Ages 10 and up
By Karen Cushman
I love historical fiction because of Karen Cushman. She is a master at drawing readers completely into another time period. Weaving detailed descriptions of the foods, the sounds, the smells, the scenery and the habits of people who lived a much more difficult life, with strong, sympathetic characters readers can connect with. Some authors are good writers, others are good storytellers, Cushman is both. In addition to winning the Newbery Award for this book, she was previously awarded a Newbery Honor for Catherine Called Birdy (Clarion Books, 1994).
This story takes place in England during the 14th century. Brat, the main character, is a young orphaned girl who is maybe 12 or 13. When we first meet her, she’s sleeping in a dung heap, the only warm place she can find. That’s where the midwife finds her. It is also the reason some of the locals take to calling her Dung Beetle, or Beetle for short.
Brat usually moves through towns quickly. However, she convinces the midwife, Jane, that she will work hard and be useful. She becomes Jane’s apprentice and, for the first time in her life, has a reason to settle in. Jane “does her job with energy and some skill, but without care, compassion or joy.” She believes Brat to be stupid, and Brat is scared and timid, making her the perfect apprentice for Jane to exploit and abuse.
When Brat is sent to the county fair to purchase items for the midwife, she’s mistaken for a young woman named Alyce. Brat suddenly realizes that she needn’t be called any of the unkind names thrust upon her by callous people, and changes her name to Alyce on the spot. This transformation marks the beginning of her growth as a person.
Not too much time passes before Brat realizes the midwife intentionally resists actually teaching her the trade and also prevents her from being present at the births. Jane is cruel, especially to Brat. Brat, fearing a return to the streets and an empty stomach, keeps her head down, works harder and vows to talk less. Her only friend and confidant in the village is a cat she rescued from drowning at the hands of some local boys.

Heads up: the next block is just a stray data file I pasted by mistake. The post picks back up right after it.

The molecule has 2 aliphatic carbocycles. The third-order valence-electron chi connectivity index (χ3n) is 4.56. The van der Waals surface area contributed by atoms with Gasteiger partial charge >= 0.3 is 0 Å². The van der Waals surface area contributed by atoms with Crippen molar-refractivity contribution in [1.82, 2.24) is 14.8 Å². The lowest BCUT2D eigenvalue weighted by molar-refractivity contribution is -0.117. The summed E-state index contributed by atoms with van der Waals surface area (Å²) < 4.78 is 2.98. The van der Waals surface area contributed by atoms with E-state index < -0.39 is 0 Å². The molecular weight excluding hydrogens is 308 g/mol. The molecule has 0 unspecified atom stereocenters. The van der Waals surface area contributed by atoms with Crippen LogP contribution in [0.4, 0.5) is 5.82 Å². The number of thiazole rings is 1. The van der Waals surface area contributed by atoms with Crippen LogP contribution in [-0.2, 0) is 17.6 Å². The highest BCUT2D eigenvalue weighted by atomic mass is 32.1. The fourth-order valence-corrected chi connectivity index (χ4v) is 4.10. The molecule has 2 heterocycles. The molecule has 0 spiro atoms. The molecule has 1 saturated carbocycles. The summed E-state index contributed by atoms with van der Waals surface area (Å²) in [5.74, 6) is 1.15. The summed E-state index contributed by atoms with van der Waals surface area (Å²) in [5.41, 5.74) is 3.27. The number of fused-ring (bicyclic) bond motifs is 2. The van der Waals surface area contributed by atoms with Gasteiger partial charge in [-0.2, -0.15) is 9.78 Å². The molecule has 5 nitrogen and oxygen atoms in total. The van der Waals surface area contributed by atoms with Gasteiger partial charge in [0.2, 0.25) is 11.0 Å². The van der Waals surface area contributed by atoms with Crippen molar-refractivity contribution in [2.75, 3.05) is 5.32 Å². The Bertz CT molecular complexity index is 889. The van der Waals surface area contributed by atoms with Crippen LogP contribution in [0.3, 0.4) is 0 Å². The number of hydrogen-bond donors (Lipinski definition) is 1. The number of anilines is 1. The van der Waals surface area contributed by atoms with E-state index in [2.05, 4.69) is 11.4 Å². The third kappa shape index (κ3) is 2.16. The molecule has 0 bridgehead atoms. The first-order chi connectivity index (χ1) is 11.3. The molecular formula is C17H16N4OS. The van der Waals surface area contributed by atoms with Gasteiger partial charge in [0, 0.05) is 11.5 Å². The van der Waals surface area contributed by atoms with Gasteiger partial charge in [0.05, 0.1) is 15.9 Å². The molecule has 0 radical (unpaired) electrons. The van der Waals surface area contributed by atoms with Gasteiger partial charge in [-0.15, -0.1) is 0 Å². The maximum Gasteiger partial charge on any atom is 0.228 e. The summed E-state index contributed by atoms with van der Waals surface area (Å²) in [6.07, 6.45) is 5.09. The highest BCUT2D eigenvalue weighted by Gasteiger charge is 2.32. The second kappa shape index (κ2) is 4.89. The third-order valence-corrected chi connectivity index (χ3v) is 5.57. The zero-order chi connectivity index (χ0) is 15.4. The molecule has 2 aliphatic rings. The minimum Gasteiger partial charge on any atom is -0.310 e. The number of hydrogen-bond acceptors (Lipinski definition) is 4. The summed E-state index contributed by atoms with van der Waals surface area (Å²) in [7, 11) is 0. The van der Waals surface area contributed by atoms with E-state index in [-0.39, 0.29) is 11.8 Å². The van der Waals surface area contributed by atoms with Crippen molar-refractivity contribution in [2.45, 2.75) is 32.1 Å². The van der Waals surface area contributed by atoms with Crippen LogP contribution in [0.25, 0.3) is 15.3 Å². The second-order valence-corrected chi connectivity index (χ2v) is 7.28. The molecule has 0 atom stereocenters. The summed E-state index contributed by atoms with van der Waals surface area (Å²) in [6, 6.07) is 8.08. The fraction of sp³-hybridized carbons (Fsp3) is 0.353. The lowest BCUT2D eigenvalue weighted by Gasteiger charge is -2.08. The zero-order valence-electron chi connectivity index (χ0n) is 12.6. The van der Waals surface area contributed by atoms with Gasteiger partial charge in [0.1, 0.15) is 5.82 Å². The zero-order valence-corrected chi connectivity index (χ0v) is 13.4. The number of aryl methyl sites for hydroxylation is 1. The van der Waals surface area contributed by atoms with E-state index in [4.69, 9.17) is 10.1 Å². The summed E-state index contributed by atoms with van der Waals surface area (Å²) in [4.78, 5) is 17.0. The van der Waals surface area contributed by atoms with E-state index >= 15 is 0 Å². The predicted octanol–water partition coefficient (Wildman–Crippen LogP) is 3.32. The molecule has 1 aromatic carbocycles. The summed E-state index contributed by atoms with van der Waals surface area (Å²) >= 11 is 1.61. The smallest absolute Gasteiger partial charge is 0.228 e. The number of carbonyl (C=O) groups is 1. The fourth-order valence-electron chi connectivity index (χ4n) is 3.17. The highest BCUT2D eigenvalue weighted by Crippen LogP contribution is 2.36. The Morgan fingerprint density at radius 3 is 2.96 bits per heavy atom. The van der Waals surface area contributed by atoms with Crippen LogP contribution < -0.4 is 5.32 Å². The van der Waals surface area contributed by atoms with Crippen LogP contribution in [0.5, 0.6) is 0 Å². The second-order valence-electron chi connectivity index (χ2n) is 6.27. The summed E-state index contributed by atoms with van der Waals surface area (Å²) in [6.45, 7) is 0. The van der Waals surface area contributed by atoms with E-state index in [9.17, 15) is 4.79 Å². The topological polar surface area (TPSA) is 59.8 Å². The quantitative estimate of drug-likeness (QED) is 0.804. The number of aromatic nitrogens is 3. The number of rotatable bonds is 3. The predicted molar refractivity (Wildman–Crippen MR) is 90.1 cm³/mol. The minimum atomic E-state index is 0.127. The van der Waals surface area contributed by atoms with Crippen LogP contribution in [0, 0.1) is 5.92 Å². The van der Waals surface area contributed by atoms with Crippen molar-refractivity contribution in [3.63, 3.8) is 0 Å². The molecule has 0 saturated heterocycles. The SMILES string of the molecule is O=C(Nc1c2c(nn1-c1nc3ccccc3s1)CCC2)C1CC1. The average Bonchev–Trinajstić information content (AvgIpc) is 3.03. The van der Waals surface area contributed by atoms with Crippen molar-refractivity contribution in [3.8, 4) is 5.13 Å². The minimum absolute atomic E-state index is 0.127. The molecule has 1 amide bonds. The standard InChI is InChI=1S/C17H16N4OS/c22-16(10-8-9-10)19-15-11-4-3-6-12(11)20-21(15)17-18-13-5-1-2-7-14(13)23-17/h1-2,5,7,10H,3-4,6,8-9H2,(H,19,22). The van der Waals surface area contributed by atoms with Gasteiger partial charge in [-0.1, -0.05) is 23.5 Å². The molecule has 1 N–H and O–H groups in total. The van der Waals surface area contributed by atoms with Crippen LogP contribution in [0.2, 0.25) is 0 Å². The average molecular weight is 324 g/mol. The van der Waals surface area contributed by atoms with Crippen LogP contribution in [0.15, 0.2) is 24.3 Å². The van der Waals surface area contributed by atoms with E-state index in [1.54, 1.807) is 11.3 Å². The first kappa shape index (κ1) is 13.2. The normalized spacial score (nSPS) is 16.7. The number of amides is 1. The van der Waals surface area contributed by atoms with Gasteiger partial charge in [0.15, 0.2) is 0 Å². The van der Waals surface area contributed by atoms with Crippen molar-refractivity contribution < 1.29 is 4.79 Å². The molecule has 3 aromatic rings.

It was extremely rare for two births to occur at the same time, but the night it happens Alyce is left in charge of a birthing mother. Jane tends to the wealthier client, who will “pay in silver instead of chickens and beans.” Alyce delivers a healthy baby girl to the bailiff’s wife, and thus finds the courage to sneak into the homes of mothers in labor to learn the skills and secrets of midwifery.
One morning a village boy comes calling for Alyce to help with his mother’s labor. Jane is furious, and Alyce is perplexed, but she follows the boy, while Jane throws pots, insults and curses behind her. The labor is difficult and Alyce is inexperienced. It becomes apparent that she must call for the midwife. Jane delivers a healthy baby girl and Alyce feels ashamed and defeated. She runs away, taking the cat with her.
She soon finds herself at an Inn, and offers to work in exchange for food and shelter. Magister Richard Reese, a guest at the Inn, is kind and gentle, and takes a fatherly interest in Alyce. He’s also educated and Alyce spends extra time cleaning near him in an effort to spy on his writing, though she cannot read herself. Knowing Alyce is paying close attention, but also knowing she is too shy to speak with him, Magister Reese takes to speaking to the cat instead. He even begins teaching the cat to read.
One day Magister Reese directly addresses Alyce and asks what she wants from life. It takes her all day to respond.
“I know what I want. A full belly, a contented heart, and a place in this world.”
The Magister is surprised, thinking she’d ask for something simple, such as a sweetheart or a ribbon for her hair. Alyce continues.
“This is what I want, but it is my misfortune to be hungry, out of humor and too stupid to be a midwife’s apprentice.”
“None so stupid,” he responds. “You can read as well as the cat.”
One night, as Alyce is prepping the Inn for a thunderstorm, a party of riders comes in need of help. One of the riders believes his wife is being devoured by a stomach worm and is seeking a “priest, a magician or a man of medicine.” In fact, the woman is in labor, and Alyce, fighting her own reluctance to help, delivers a healthy baby boy to a very tired and extremely grateful woman.
This event results in offers of work from the grateful couple, as well Magister Reese. The innkeepers offer her a promotion. Alyce, suddenly seeing a world of options before her, realizes exactly who she wants to be.
She returns to the midwife, smarter, stronger, and more determined. She convinces Jane to take her back as an apprentice. And Alyce finds her place in the world.